Earthquakes: Another source of global-warming gas, scientists say

A team of scientists has linked a major earthquake in southwest Asia in 1945 to the ongoing release of methane gas from the Arabian seafloor.

Sivaram V/Reuters
Beachgoers wade into the Arabian Sea in the Indian state of Kerala. A team of scientists has found that a 1945 earthquake there released trapped methane from the seafloor, a find that could have bearing on future climate models.

A devastating earthquake in 1945 sent millions of cubic feet of methane bubbling up to the earth’s surface, scientists have found, in new research that could add another source of the greenhouse gas to future climate models.

The latest research joins burgeoning scientific interest in the potential contribution of methane, a greenhouse gas that is significantly more effective as a heat trapper than carbon dioxide, to global warming. Last week, a separate article in Nature called the methane gas below the Arctic “a global economic time-bomb,” referring to the potential costs to the world should global warming thin the Arctic ice enough to release the gas there.

This latest paper, though, identifies not a manmade source of atmospheric methane, but a natural one: earthquakes.

“It had earlier been speculated that there was a direct connection between earthquakes and methane seepage,” says David Fischer, a postdoctoral researcher at the University of Bremen in Germany and the lead author on the paper, published in Nature Geoscience. “But we are the first to prove it and suggest the mechanistic natural process behind it.”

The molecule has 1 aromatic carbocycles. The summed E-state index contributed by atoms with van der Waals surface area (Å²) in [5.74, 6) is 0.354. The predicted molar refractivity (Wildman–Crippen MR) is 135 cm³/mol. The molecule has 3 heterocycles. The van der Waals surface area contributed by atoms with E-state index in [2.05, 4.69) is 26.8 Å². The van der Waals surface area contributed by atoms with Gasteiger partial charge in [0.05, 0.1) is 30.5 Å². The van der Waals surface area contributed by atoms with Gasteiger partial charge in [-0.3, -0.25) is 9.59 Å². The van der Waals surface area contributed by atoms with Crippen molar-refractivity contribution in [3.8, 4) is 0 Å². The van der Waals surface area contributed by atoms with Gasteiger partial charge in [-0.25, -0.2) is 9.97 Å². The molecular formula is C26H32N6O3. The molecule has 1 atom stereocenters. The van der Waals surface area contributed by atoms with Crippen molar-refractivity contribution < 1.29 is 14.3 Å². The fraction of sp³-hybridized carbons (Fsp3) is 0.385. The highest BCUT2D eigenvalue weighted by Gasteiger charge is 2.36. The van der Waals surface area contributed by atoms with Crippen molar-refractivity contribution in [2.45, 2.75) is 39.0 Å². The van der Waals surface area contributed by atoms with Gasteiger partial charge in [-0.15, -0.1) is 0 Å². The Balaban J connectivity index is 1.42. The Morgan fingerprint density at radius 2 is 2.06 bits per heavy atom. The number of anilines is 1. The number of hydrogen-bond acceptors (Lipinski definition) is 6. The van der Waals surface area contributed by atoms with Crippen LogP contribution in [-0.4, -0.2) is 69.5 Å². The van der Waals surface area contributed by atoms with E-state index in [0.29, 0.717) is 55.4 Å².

Fischer and his team began their project looking not necessarily for an earthquake-methane link, but for a general portrait of where methane could be found in marine sediments. First, the team analyzed sediments drilled in 2007 from the northern Arabian Sea, near Pakistan’s coast. Sure enough, there was methane there: one of those cores had methane just 5.2 feet below the sea floor, a sign of some cataclysmic event that has sent the gas surging upward, the scientists found.

And that event, the scientists realized, was readily available: an 8.1 magnitude earthquake – the strongest earthquake ever reported in the Arabian Sea – had roiled southwestern Asia in 1945, sending a tsunami plunging into India and Pakistan and killing some 4,000 people.

“We wanted to investigate if, and where, methane seeps out of the sediments,” says Dr. Fischer. “Only at a later stage we inferred a causal relation of the seepage and the earthquake. This was not entirely anticipated.”

Overall, the team found that some 261 million cubic feet of methane have leaked up to the earth’s surface during the few decades following the major earthquake. That seepage is ongoing, the scientists said.

Major earthquakes and their associated methane gas release could be an included factor in future climate change models, though much research is still needed to determine how much that gas might influence global warming, Fischer said. 

"We simply can´t tell yet, if and how much our findings affect climate models,” says Fischer. “Maybe it turns out to be important, maybe it doesn't. We´ll see."

"We just wanted to make sure that those colleagues writing the (very important!) IPCC-reports [Intergovernmental Panel on Climate Change reports] are aware there might be another source of methane/carbon to the environment,” he says.

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